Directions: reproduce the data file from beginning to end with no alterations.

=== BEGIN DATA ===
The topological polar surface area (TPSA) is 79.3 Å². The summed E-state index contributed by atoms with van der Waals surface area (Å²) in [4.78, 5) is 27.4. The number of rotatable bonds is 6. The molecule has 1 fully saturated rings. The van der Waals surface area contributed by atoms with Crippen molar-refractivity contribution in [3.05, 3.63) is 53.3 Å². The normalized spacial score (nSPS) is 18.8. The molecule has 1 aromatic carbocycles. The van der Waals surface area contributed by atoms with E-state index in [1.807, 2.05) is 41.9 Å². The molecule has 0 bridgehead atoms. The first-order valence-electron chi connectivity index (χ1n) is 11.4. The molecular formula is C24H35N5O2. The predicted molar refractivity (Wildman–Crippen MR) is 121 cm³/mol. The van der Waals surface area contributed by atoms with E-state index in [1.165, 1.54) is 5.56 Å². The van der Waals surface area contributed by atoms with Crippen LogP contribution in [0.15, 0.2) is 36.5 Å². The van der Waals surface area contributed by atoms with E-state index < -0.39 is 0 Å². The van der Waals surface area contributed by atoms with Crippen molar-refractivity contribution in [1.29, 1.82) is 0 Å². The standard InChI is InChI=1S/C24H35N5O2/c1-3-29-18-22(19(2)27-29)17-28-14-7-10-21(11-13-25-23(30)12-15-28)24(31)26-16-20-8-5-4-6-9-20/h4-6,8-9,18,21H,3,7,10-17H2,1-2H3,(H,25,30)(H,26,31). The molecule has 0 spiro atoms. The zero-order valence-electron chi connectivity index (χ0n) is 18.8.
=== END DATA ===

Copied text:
The topological polar surface area (TPSA) is 79.3 Å². The summed E-state index contributed by atoms with van der Waals surface area (Å²) in [4.78, 5) is 27.4. The number of rotatable bonds is 6. The molecule has 1 fully saturated rings. The van der Waals surface area contributed by atoms with Crippen molar-refractivity contribution in [3.05, 3.63) is 53.3 Å². The normalized spacial score (nSPS) is 18.8. The molecule has 1 aromatic carbocycles. The van der Waals surface area contributed by atoms with E-state index in [1.807, 2.05) is 41.9 Å². The molecule has 0 bridgehead atoms. The first-order valence-electron chi connectivity index (χ1n) is 11.4. The molecular formula is C24H35N5O2. The predicted molar refractivity (Wildman–Crippen MR) is 121 cm³/mol. The van der Waals surface area contributed by atoms with E-state index in [1.165, 1.54) is 5.56 Å². The van der Waals surface area contributed by atoms with Crippen LogP contribution in [0.15, 0.2) is 36.5 Å². The van der Waals surface area contributed by atoms with E-state index < -0.39 is 0 Å². The van der Waals surface area contributed by atoms with Crippen molar-refractivity contribution in [1.29, 1.82) is 0 Å². The standard InChI is InChI=1S/C24H35N5O2/c1-3-29-18-22(19(2)27-29)17-28-14-7-10-21(11-13-25-23(30)12-15-28)24(31)26-16-20-8-5-4-6-9-20/h4-6,8-9,18,21H,3,7,10-17H2,1-2H3,(H,25,30)(H,26,31). The molecule has 0 spiro atoms. The zero-order valence-electron chi connectivity index (χ0n) is 18.8.